habit challenge can be a great start towards a change. You have a specific target to achieve, but you must discern that 21 days are not going to change your habits or belief systems, but it will pave the path for the upcoming transformation that you are dreaming.

Yeah, now you can take a challenge of 21 days to be on track with the remembrance that the journey is quite long.


The Golden Rule of Habit change

The golden rule of habit change

The successful step-by-step formula has been designed to break any habit and form new meaningful habits. We do not need intricate strategies; for that purpose, a simple approach has been designed for you. You can use this designed template in any field of your life, personal or business. If applied consistently, anyone can change old habits and achieve what desired.

In actual, we do not just change our bad habits, but we replace our bad habits with good habits. Like, I want to sleep early and wake up early to reap the early morning benefits. Not just I make early to bed habit, but I am also giving up on my late sleeping habit.

The bottom line is we do not eradicate habits; we replace it with better habits that create value in our life.

Let’s plunge into the successful habits formula:


1-Clearly Identify your Bad and unproductive habits

Defining the future consequences of your bad habit is vital to eradicate it or swap it with productive habits. One has to think in the broader spectrum of what would have happened if someone does not swap bad habits with productive ones.


Consequences might not come to the surface the next day or the next month, but it will come to dictate terms after a few months or few years.



Smokers never think about future consequences. They will tell you that they are smoking because it gives them a sigh of relief, or say nothing would happen if they smoke 10 cigarettes a day. They are right. But after a few years, their health will start deteriorating.

They will be coughing badly, and their condition keeps on getting worse until they found out their X-ray results are conclusive, and they have a few months to live.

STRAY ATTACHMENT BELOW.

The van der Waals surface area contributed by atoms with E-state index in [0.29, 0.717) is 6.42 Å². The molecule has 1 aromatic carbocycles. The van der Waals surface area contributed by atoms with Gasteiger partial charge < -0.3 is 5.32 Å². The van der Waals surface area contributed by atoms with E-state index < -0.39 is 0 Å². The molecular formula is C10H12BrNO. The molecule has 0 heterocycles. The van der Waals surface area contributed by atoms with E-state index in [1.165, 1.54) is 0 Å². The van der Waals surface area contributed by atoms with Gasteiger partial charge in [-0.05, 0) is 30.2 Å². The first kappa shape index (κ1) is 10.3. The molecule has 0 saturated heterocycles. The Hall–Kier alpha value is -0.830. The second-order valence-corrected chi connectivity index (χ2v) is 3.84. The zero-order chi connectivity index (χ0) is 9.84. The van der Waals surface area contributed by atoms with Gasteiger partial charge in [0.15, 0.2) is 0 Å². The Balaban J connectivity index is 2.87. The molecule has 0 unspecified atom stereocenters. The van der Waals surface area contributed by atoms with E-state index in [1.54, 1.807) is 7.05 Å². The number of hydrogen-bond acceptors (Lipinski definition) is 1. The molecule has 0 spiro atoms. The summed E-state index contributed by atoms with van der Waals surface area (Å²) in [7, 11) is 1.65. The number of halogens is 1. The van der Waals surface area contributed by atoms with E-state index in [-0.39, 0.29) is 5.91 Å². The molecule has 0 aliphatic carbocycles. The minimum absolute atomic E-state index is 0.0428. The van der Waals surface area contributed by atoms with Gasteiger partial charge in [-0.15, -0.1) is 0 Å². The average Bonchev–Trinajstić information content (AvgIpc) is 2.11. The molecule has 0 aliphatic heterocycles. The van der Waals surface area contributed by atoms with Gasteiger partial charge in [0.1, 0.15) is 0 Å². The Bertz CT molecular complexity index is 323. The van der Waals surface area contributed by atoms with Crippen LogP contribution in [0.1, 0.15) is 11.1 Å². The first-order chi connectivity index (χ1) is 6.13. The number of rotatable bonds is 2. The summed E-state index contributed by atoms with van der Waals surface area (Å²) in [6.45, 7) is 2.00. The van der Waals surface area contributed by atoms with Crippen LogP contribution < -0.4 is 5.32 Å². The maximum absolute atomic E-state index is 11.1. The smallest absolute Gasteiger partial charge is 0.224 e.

This is the picture of how consequences might be after some years. Keep repeating the effects that might occur if continuing with the same futile habit.



2-Define New Successful habits as vividly as you can


A repulsion will always come amid the transition state, i.e., to change ourselves from one habit to another habit. We have to affirm those habits as loud as we can, and many times a day until we got successful in breaking bad habits and forming good ones. Because when the repulsion comes, it gets tough to negate. It would badger our attention and pull us with more intensity.

We have to tell ourselves the benefits of keeping this new habit. We have to impregnate our subconscious mind with new habits. It takes time and effort before it becomes routine.

From the smoking example, the pull of the bad habit will try to allure the smoker when the subject is stressed because this is the time of CRAVING.

The new habit should provide the same sort of feelings. Like, if a smoker is not smoking cigarettes at the time of stress, then what should a smoker be doing?

A very critical question to answer. The subject has to find something that would replace the CRAVINGS. Once the answers of cravings are found, then changing the particular habit becomes less complicated.


3-The Action Plan


Habit formation means consistency; without consistency, nothing is achievable. For that, one has to come up with a plan. A well-thought-out strategy, where every aspect of a habit should be covered. Like, when will the cravings take place? What are the necessary arrangements? What are the steps required to ensure a successful habit transformation?

The best practice is to make a checklist, as discussed earlier. Write down every necessary step and draw a box in front of it.

Make lots of prints to that paper, or you can have one paper hanging in a place near to you. Go through a list twice a day. Do the tasks as per the checklist. Keep repeating it for a certain amount of days, and after sometimes, it will become your habit, and you no longer need a checklist.


Credit: Pixabay and Unplash power pictures.


  • Ejaz Tayab says:

    Good, you chose good topics. I know somebody who quit smoking in a day – instantly after submitting to this ayat:
    Verse (2:172)
    [Arabic as graphic was not pasted]
    Sahih International translation: O you who have believed, eat from the good things which We have provided for you and be grateful to Allah if it is [indeed] Him that you worship.